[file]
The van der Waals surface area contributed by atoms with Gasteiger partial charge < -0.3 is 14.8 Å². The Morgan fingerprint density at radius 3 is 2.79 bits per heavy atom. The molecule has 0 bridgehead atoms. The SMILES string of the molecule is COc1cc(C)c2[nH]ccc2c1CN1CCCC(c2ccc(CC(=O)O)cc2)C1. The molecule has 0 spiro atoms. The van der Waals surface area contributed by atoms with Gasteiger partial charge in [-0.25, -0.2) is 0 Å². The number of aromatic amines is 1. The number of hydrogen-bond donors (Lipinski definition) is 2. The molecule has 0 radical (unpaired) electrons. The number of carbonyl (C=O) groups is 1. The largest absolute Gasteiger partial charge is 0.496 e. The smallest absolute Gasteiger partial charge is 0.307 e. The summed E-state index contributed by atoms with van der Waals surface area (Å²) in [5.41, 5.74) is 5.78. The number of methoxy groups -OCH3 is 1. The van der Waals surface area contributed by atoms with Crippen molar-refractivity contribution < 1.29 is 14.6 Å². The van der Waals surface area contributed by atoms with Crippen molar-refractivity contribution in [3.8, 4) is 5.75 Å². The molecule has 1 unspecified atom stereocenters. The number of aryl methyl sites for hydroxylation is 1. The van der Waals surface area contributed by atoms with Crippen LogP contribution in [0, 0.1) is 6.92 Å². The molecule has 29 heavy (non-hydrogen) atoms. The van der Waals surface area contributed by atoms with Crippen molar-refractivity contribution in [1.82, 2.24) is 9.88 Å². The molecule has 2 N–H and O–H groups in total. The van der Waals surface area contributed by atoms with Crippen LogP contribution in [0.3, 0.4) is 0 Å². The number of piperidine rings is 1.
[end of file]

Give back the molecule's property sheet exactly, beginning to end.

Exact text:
The van der Waals surface area contributed by atoms with Gasteiger partial charge < -0.3 is 14.8 Å². The Morgan fingerprint density at radius 3 is 2.79 bits per heavy atom. The molecule has 0 bridgehead atoms. The SMILES string of the molecule is COc1cc(C)c2[nH]ccc2c1CN1CCCC(c2ccc(CC(=O)O)cc2)C1. The molecule has 0 spiro atoms. The van der Waals surface area contributed by atoms with Gasteiger partial charge in [-0.25, -0.2) is 0 Å². The number of aromatic amines is 1. The number of hydrogen-bond donors (Lipinski definition) is 2. The molecule has 0 radical (unpaired) electrons. The number of carbonyl (C=O) groups is 1. The largest absolute Gasteiger partial charge is 0.496 e. The smallest absolute Gasteiger partial charge is 0.307 e. The summed E-state index contributed by atoms with van der Waals surface area (Å²) in [5.41, 5.74) is 5.78. The number of methoxy groups -OCH3 is 1. The van der Waals surface area contributed by atoms with Crippen molar-refractivity contribution < 1.29 is 14.6 Å². The van der Waals surface area contributed by atoms with Crippen molar-refractivity contribution in [3.8, 4) is 5.75 Å². The molecule has 1 unspecified atom stereocenters. The number of aryl methyl sites for hydroxylation is 1. The van der Waals surface area contributed by atoms with Crippen LogP contribution in [0, 0.1) is 6.92 Å². The molecule has 29 heavy (non-hydrogen) atoms. The van der Waals surface area contributed by atoms with Crippen molar-refractivity contribution in [1.82, 2.24) is 9.88 Å². The molecule has 2 N–H and O–H groups in total. The van der Waals surface area contributed by atoms with Crippen LogP contribution in [0.3, 0.4) is 0 Å². The number of piperidine rings is 1.